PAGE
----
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Radial Diffusion Models of Earth’s Outer Radiation Belt using Stochastic Parameterizations

Thompson, R. (2021) Radial Diffusion Models of Earth’s Outer Radiation Belt using Stochastic Parameterizations. PhD thesis, University of Reading

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To link to this item DOI: 10.48683/1926.00105706


Earth’s outer radiation belt is very dynamic and contains high-energy particles which are hazardous to spacecraft. Radial diffusion is the process by which energetic electrons undergo bulk transport and energization, driven by interactions with ultralow frequency (ULF) waves. Modelled by a Fokker-Planck equation, all of the physics to describe the strength of radial diffusion is contained in the radial diffusion coefficient, DLL, typically modelled proportionally to ULF wave power as a function of electron drift-shell (L ∗ ) and geomagnetic activity. A number of parameterizations for DLL exist but can vary by orders of magnitude. State of the art radial diffusion coefficient models therefore carry great uncertainty. All modern DLL parameterizations are deterministic and based on median ULF wave power spectral density. In this Thesis we investigate the impact on radial diffusion when DLL is modelled as an ensemble which encompasses the probabilistic distribution of ULF wave power. The underlying factors which contribute to variability in ULF wave power distributions are extensive and we concentrate on three of the largest: the variability of L ∗ with an observation’s location when mapping ULF wave power to adiabatic space, the shape of ULF wave power distributions as measured on board spacecraft as a function of L ∗ , local time and ULF wave frequency, and finally the mapping of ground-based magnetic wave power to space-based electric field power to infer a key component of DLL. We find that L ∗ varies in physical space significantly as a function of magnetic field model and geomagnetic activity, with uncertainties between magnetic field models unable to be completely mitigated. Further, shapes of space-based power approximations are either log-symmetric or log-skewed when separated into L ∗ and wave frequency, although there are characteristic differences across local time. Finally, we find that while mapping ground-based power with a stochastic ULF wave resonance width better aligns with space-based power distributions compared to the state-of-the-art analytic mapping, stochastic parameterizations of other key wave parameters are necessary to recover the full distribution. Combining the sources of variability which quantify the ULF wave power distributions into a stochastically parameterized DLL, we model an ensemble of radial diffusion and compare with a number of deterministic radial diffusion coefficients. In most cases a stochastic DLL results in more diffusion, with the spread of resulting phase space densities in the ensemble rarely enclosing those from the deterministic parameterizations. In addition, ensembles are collectively more diffusive when DLL is sampled more frequently in time and on shorter scale-lengths in L∗. Overall, this thesis demonstrates the importance of variability for impacting rates of radial transport. Future work could extend the stochastic approaches used to here to account for yet to be determined spatio-temporal ULF wave power variability.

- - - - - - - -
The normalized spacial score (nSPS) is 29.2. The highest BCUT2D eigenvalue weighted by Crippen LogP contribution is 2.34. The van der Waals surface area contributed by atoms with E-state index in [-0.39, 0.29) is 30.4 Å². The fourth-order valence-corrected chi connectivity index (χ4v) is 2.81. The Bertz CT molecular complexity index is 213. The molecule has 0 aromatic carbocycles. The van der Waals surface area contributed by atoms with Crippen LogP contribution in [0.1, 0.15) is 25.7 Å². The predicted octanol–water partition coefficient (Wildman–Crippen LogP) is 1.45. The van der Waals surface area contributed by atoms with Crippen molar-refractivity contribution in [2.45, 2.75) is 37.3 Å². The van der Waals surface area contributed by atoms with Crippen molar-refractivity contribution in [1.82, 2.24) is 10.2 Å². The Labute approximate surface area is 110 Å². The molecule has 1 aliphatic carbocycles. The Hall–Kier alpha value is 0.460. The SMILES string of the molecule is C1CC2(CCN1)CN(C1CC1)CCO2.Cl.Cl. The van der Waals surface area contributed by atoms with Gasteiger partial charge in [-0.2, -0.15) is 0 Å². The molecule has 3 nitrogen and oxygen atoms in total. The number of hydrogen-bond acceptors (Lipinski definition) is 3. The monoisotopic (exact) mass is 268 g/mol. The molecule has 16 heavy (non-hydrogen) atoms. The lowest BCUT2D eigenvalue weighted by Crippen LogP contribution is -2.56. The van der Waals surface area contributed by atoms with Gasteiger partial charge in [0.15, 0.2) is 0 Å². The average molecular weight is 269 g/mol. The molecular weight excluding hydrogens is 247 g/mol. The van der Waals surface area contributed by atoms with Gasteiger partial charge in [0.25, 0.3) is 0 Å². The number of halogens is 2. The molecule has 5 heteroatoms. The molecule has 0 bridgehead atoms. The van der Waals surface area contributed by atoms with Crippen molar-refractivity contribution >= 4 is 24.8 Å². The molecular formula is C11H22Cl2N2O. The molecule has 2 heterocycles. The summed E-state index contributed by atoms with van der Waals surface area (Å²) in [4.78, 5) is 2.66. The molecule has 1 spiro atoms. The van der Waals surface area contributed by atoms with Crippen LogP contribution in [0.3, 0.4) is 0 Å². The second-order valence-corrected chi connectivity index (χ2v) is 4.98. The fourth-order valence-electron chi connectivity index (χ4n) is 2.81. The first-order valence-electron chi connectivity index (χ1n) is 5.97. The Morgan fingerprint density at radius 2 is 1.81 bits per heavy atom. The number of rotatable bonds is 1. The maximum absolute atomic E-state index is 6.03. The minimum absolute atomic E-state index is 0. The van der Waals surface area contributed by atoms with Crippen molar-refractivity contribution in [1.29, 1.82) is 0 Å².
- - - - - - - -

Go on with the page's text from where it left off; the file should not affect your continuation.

Item Type:Thesis (PhD)
Thesis Supervisor:Williams, P.
Thesis/Report Department:School of Mathematical, Physical and Computational Sciences
Identification Number/DOI:
Divisions:Science > School of Mathematical, Physical and Computational Sciences > Department of Mathematics and Statistics
ID Code:105706


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